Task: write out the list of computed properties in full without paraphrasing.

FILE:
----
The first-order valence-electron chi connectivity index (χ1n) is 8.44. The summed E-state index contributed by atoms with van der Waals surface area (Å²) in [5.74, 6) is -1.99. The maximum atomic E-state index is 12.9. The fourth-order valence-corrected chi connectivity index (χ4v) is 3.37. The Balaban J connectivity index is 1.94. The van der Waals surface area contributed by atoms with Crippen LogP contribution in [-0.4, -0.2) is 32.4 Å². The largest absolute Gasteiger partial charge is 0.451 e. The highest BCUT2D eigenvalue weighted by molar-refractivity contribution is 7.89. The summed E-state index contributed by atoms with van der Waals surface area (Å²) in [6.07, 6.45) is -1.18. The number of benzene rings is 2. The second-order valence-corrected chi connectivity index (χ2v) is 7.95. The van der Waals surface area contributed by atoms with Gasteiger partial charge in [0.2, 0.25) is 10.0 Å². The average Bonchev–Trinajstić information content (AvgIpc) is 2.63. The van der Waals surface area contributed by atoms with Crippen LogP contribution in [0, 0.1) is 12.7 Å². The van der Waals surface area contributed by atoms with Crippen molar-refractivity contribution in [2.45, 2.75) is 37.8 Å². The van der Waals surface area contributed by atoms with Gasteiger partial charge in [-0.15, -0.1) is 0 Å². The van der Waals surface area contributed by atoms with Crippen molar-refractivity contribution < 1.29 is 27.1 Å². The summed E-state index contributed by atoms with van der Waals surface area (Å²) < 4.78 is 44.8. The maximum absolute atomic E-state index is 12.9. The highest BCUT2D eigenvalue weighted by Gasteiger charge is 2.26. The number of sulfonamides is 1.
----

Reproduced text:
The first-order valence-electron chi connectivity index (χ1n) is 8.44. The summed E-state index contributed by atoms with van der Waals surface area (Å²) in [5.74, 6) is -1.99. The maximum atomic E-state index is 12.9. The fourth-order valence-corrected chi connectivity index (χ4v) is 3.37. The Balaban J connectivity index is 1.94. The van der Waals surface area contributed by atoms with Crippen LogP contribution in [-0.4, -0.2) is 32.4 Å². The largest absolute Gasteiger partial charge is 0.451 e. The highest BCUT2D eigenvalue weighted by molar-refractivity contribution is 7.89. The summed E-state index contributed by atoms with van der Waals surface area (Å²) in [6.07, 6.45) is -1.18. The number of benzene rings is 2. The second-order valence-corrected chi connectivity index (χ2v) is 7.95. The van der Waals surface area contributed by atoms with Gasteiger partial charge in [0.2, 0.25) is 10.0 Å². The average Bonchev–Trinajstić information content (AvgIpc) is 2.63. The van der Waals surface area contributed by atoms with Crippen LogP contribution in [0, 0.1) is 12.7 Å². The van der Waals surface area contributed by atoms with Crippen molar-refractivity contribution in [2.45, 2.75) is 37.8 Å². The van der Waals surface area contributed by atoms with Gasteiger partial charge in [-0.15, -0.1) is 0 Å². The van der Waals surface area contributed by atoms with Crippen molar-refractivity contribution < 1.29 is 27.1 Å². The summed E-state index contributed by atoms with van der Waals surface area (Å²) < 4.78 is 44.8. The maximum absolute atomic E-state index is 12.9. The highest BCUT2D eigenvalue weighted by Gasteiger charge is 2.26. The number of sulfonamides is 1.